• Focus upon increasing quality of courses offered at undergraduate level in order to boost league table position and therefore attract additional new postgraduate numbers and increase undergraduate conversion rate

Increased higher education competition internationally ( e.g. Bologna reforms) and increased recognition of international institution degrees; new private providers of higher education established in UK and abroad

  • Competition for international students more intense
  • Opportunity for joint ventures with specialist providers
  • Increased emphasis needed for partnerships for overseas course delivery
  • Increase partnership links with international institutions
  • More proactive recruitment and targeting of international students
  • Devising new programmes to take advantage of final year entry international students

Government policy shift towards intervention within the higher education market

  • Decline in home funded economics student allocation as STEM subjects prioritised
  • Threat of reduction in undergraduate funded places if quality is perceived poor
  • Regulation increases and hence compliance costs
  • Reduced focus on widening participation
  • Focus on increasing quality and value added
  • Increased emphasis on attracting and keeping international students
  • Raise entry requirements

Continued economic downturn and slower recovery than previously expected

  • Less publicly supported opportunities for research funding
  • Increased pressures on budgets given likely cut in governmental funding allocations
  • Increased importance to diversify income
  • Pressure on improving efficiency with staff:student ratios increasing
  • Stricter controls on expenditure

Slower growth requiring less economics graduates and increased unemployment for those newly qualified economics graduates

  • Reduced demand for economics graduates in the short term
  • Potential to affect student application numbers for all programmes with a reduction in income
  • Greater attention in curriculum on transferable skills
  • Development of closer ties with employers and introduce a proactive placement system for students to gain experience prior to graduation

Demand for higher education programmes shifts due to introduction of increased fee levels

  • More students attend institutions near home to minimise costs
  • Increased student numbers given that economics is ranked as a multi-disciplined subject with a wide range of transferable skills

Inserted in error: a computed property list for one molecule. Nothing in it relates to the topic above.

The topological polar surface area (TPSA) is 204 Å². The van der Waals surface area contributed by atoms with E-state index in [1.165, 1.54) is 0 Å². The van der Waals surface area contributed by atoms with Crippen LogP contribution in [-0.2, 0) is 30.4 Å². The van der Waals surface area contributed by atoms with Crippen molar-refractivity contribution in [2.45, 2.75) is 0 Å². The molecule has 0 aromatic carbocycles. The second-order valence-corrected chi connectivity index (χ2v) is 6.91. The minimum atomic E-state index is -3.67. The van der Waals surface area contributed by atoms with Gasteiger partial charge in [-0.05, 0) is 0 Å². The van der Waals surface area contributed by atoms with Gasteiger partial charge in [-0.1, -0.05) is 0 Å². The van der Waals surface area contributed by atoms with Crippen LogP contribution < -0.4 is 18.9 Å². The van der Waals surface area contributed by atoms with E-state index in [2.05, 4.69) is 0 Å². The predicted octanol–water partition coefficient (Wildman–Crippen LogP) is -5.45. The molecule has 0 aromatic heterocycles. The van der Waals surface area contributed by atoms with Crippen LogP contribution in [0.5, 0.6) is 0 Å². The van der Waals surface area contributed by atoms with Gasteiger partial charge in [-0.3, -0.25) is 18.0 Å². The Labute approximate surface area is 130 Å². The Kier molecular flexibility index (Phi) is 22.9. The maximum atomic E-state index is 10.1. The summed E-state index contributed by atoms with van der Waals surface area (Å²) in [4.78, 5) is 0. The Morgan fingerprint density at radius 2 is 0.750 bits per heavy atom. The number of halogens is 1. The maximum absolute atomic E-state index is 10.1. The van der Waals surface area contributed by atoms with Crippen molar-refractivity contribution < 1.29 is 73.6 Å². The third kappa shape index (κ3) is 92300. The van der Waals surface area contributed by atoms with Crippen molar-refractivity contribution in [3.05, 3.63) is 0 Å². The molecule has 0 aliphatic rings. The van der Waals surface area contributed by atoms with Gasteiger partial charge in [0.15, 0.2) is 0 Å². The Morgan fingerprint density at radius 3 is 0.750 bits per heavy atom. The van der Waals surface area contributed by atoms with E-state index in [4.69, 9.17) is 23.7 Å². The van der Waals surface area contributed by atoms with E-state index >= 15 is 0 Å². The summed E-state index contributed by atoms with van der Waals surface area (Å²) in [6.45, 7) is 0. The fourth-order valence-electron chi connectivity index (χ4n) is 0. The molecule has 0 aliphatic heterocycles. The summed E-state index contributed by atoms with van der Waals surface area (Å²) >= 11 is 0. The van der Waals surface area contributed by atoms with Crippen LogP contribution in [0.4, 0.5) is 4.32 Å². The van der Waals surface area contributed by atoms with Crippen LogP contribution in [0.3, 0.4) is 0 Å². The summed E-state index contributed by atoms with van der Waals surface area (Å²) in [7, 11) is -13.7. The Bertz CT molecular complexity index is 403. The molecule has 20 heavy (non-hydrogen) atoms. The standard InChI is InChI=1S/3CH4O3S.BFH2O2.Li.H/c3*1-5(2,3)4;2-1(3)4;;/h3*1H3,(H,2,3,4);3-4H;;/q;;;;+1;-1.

• Develop courses with competitive advantage over competitor institutions
  • Consolidate local market position
  • Work with schools and FE colleges, etc. to encourage students to attend your department

Perceived cost of higher education too costly and not worthwhile

  • Decline in student numbers due to worry about debts incurred
  • More students working excessive hours in part-time jobs to the detriment of their studies
  • Increased co-operation with schools, and FE colleges and UCAS/careers fairs, to illustrate the benefits and funding mechanism to fully inform prospective students
  • Develop monitoring system to catch students at risk of dropping out

Increased use of internet-based resources

  • Increased demand for interactive internet-based learning software/environment
  • Opportunities for new programmes with partner institutions or distance learning with e-lectures
  • Potential to develop new approaches to delivering content to students
  • Increased research and identification of best interactive resources which fit with current material taught and the ‘value-added’
  • Constant revision of department website to keep up-to-date with new interactivity advances to enhance external reputation for prospective students

These macro environment variables are just some of the factors over which we have no direct control. Thus, to develop these and to identify internal factors we need to develop our perspective in terms of a Strengths, Weaknesses, Opportunities and Threats (SWOT) analysis. As the process aims to identify only those strengths and weaknesses that prospective students identify with (i.e. it is consumer orientated), we should only include those resources or capabilities that the department has at its disposal which students recognise within this analysis. Whereas any variable which is outside the department’s control, which will affect student intake, should be noted in the opportunities and threats sections. These points under each section can be identified from focus groups (or other feedback systems at your disposal) conducted with students, employer feedback, faculty members (both internal and external) and information from publicly available domains of competitor institutions. An example of this analysis is given in Figure 2.

Figure 2: Strength, Weaknesses, Opportunities and Threats (SWOT) analysis for a UK HEI


  • Strong reputation with stakeholders (e.g. current students, graduates, employers)
  • Rising student numbers and demand for places (home and international)
  • Cultural and nationality diversity of city, students and staff
  • Increasing amount, and quality achieved of research
  • Graduate employment rate


  • League table position of undergraduate programme and overall institution ranking
  • Student satisfaction surveys
  • Lack of postgraduate programme


  • Develop postgraduate programme
  • Increase numbers of non-EU student numbers
  • Economics as a subject more prominent in media given current global financial/political conditions


  • Reputation of city/location
  • Browne Review reforms
  • National decline in home (UK/EU) 18-year-old cohort
  • Impact of Bologna reforms (e.g. increased competition from overseas providers)
  • Increased competition for overseas students (due to their higher fee paying status)

By identifying the internal weaknesses and external threats, attention can be focused upon conversion strategies; how weaknesses can be transformed into strengths and threats into opportunities. Also, attention should be given to exploiting the current strengths and how new opportunities can arise. For instance, strong relationships with a local employer could lead to internships being offered or opportunities for student scholarships. A more structured relationship, with partnerships formed and employer engagement within the curriculum design, could become a new and exciting prospect.

Consequently, the results from the higher education environment PEST audit and SWOT analysis should lead to a revision of the on-going objectives of the department. These objectives should be at two levels: the first covering the overall departmental strategic direction, covering aspects across programme levels, and the second focusing upon particular streams which are offered.